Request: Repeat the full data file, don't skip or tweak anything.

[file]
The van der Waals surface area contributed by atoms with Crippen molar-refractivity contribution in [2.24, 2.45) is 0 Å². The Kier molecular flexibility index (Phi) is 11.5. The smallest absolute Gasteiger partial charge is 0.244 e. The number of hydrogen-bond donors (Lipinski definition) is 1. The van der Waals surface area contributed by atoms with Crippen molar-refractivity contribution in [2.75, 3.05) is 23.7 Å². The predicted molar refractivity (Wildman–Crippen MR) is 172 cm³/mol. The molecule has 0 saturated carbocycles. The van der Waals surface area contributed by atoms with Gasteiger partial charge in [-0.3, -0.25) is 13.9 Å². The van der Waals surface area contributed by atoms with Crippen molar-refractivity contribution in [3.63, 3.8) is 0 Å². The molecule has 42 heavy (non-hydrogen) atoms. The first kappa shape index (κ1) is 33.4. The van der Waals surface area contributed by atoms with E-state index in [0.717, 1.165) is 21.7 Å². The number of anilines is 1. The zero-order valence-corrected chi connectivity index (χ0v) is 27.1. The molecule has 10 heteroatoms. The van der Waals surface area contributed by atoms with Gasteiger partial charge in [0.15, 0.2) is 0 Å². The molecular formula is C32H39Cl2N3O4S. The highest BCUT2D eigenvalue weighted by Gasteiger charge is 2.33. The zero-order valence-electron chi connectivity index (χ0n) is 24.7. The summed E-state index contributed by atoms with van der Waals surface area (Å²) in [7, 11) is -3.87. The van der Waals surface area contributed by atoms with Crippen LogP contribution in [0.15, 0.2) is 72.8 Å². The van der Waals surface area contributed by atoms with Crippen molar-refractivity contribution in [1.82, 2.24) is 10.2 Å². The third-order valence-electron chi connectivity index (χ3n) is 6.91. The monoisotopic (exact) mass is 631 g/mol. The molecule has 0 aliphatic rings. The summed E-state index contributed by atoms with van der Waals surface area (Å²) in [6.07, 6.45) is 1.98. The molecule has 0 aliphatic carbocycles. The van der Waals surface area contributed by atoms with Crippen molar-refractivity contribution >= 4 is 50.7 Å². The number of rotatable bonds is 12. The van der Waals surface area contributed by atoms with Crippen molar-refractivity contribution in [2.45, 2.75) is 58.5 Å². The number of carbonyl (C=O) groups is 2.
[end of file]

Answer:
The van der Waals surface area contributed by atoms with Crippen molar-refractivity contribution in [2.24, 2.45) is 0 Å². The Kier molecular flexibility index (Phi) is 11.5. The smallest absolute Gasteiger partial charge is 0.244 e. The number of hydrogen-bond donors (Lipinski definition) is 1. The van der Waals surface area contributed by atoms with Crippen molar-refractivity contribution in [2.75, 3.05) is 23.7 Å². The predicted molar refractivity (Wildman–Crippen MR) is 172 cm³/mol. The molecule has 0 saturated carbocycles. The van der Waals surface area contributed by atoms with Gasteiger partial charge in [-0.3, -0.25) is 13.9 Å². The van der Waals surface area contributed by atoms with Crippen molar-refractivity contribution in [3.63, 3.8) is 0 Å². The molecule has 42 heavy (non-hydrogen) atoms. The first kappa shape index (κ1) is 33.4. The van der Waals surface area contributed by atoms with E-state index in [0.717, 1.165) is 21.7 Å². The number of anilines is 1. The zero-order valence-corrected chi connectivity index (χ0v) is 27.1. The molecule has 10 heteroatoms. The van der Waals surface area contributed by atoms with Gasteiger partial charge in [0.15, 0.2) is 0 Å². The molecular formula is C32H39Cl2N3O4S. The highest BCUT2D eigenvalue weighted by Gasteiger charge is 2.33. The zero-order valence-electron chi connectivity index (χ0n) is 24.7. The summed E-state index contributed by atoms with van der Waals surface area (Å²) in [7, 11) is -3.87. The van der Waals surface area contributed by atoms with Crippen LogP contribution in [0.15, 0.2) is 72.8 Å². The van der Waals surface area contributed by atoms with Crippen molar-refractivity contribution in [1.82, 2.24) is 10.2 Å². The third-order valence-electron chi connectivity index (χ3n) is 6.91. The monoisotopic (exact) mass is 631 g/mol. The molecule has 0 aliphatic rings. The summed E-state index contributed by atoms with van der Waals surface area (Å²) in [6.07, 6.45) is 1.98. The molecule has 0 aliphatic carbocycles. The van der Waals surface area contributed by atoms with Crippen molar-refractivity contribution >= 4 is 50.7 Å². The number of rotatable bonds is 12. The van der Waals surface area contributed by atoms with Crippen molar-refractivity contribution in [2.45, 2.75) is 58.5 Å². The number of carbonyl (C=O) groups is 2.